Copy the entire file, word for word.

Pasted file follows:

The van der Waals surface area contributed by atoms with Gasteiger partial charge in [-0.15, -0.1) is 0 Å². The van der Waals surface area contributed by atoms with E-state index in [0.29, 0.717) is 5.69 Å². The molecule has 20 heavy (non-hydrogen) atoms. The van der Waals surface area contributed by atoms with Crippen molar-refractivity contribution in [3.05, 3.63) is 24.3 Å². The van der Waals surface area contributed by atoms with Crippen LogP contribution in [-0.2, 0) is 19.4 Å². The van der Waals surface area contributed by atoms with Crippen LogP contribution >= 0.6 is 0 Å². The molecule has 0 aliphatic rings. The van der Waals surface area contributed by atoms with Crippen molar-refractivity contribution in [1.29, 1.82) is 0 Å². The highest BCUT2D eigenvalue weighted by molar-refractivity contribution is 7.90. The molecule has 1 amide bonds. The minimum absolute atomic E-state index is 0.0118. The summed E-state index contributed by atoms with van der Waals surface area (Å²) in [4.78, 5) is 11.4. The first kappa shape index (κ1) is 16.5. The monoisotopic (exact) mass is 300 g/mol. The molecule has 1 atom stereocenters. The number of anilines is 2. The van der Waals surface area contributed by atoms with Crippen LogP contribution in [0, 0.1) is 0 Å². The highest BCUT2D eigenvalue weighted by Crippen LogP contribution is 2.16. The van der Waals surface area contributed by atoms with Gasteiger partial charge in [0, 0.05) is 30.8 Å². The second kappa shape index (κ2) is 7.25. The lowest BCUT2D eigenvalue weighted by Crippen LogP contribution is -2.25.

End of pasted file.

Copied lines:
The van der Waals surface area contributed by atoms with Gasteiger partial charge in [-0.15, -0.1) is 0 Å². The van der Waals surface area contributed by atoms with E-state index in [0.29, 0.717) is 5.69 Å². The molecule has 20 heavy (non-hydrogen) atoms. The van der Waals surface area contributed by atoms with Crippen molar-refractivity contribution in [3.05, 3.63) is 24.3 Å². The van der Waals surface area contributed by atoms with Crippen LogP contribution in [-0.2, 0) is 19.4 Å². The van der Waals surface area contributed by atoms with Crippen LogP contribution >= 0.6 is 0 Å². The molecule has 0 aliphatic rings. The van der Waals surface area contributed by atoms with Crippen molar-refractivity contribution in [1.29, 1.82) is 0 Å². The highest BCUT2D eigenvalue weighted by molar-refractivity contribution is 7.90. The molecule has 1 amide bonds. The minimum absolute atomic E-state index is 0.0118. The summed E-state index contributed by atoms with van der Waals surface area (Å²) in [4.78, 5) is 11.4. The first kappa shape index (κ1) is 16.5. The monoisotopic (exact) mass is 300 g/mol. The molecule has 1 atom stereocenters. The number of anilines is 2. The van der Waals surface area contributed by atoms with Crippen LogP contribution in [0, 0.1) is 0 Å². The highest BCUT2D eigenvalue weighted by Crippen LogP contribution is 2.16. The van der Waals surface area contributed by atoms with Gasteiger partial charge in [0, 0.05) is 30.8 Å². The second kappa shape index (κ2) is 7.25. The lowest BCUT2D eigenvalue weighted by Crippen LogP contribution is -2.25.